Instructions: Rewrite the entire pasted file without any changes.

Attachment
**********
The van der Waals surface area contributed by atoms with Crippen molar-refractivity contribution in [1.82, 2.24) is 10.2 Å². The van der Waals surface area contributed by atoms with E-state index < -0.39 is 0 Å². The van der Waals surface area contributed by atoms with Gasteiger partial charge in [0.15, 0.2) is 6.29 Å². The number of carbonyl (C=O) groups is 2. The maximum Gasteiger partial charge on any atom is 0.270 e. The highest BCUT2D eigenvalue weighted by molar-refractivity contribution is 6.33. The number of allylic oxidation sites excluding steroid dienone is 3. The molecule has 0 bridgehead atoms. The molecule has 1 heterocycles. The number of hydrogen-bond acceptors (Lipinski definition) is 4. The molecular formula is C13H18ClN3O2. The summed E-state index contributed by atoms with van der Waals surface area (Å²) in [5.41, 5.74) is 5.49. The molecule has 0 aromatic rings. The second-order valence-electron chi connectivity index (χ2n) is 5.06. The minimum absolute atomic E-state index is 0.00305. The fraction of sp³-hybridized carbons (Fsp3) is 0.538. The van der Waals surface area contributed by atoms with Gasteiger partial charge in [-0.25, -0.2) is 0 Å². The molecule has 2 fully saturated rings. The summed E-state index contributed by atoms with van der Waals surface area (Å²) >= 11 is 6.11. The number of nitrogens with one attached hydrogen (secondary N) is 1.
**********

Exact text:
The van der Waals surface area contributed by atoms with Crippen molar-refractivity contribution in [1.82, 2.24) is 10.2 Å². The van der Waals surface area contributed by atoms with E-state index < -0.39 is 0 Å². The van der Waals surface area contributed by atoms with Gasteiger partial charge in [0.15, 0.2) is 6.29 Å². The number of carbonyl (C=O) groups is 2. The maximum Gasteiger partial charge on any atom is 0.270 e. The highest BCUT2D eigenvalue weighted by molar-refractivity contribution is 6.33. The number of allylic oxidation sites excluding steroid dienone is 3. The molecule has 0 bridgehead atoms. The molecule has 1 heterocycles. The number of hydrogen-bond acceptors (Lipinski definition) is 4. The molecular formula is C13H18ClN3O2. The summed E-state index contributed by atoms with van der Waals surface area (Å²) in [5.41, 5.74) is 5.49. The molecule has 0 aromatic rings. The second-order valence-electron chi connectivity index (χ2n) is 5.06. The minimum absolute atomic E-state index is 0.00305. The fraction of sp³-hybridized carbons (Fsp3) is 0.538. The van der Waals surface area contributed by atoms with Gasteiger partial charge in [-0.25, -0.2) is 0 Å². The molecule has 2 fully saturated rings. The summed E-state index contributed by atoms with van der Waals surface area (Å²) >= 11 is 6.11. The number of nitrogens with one attached hydrogen (secondary N) is 1.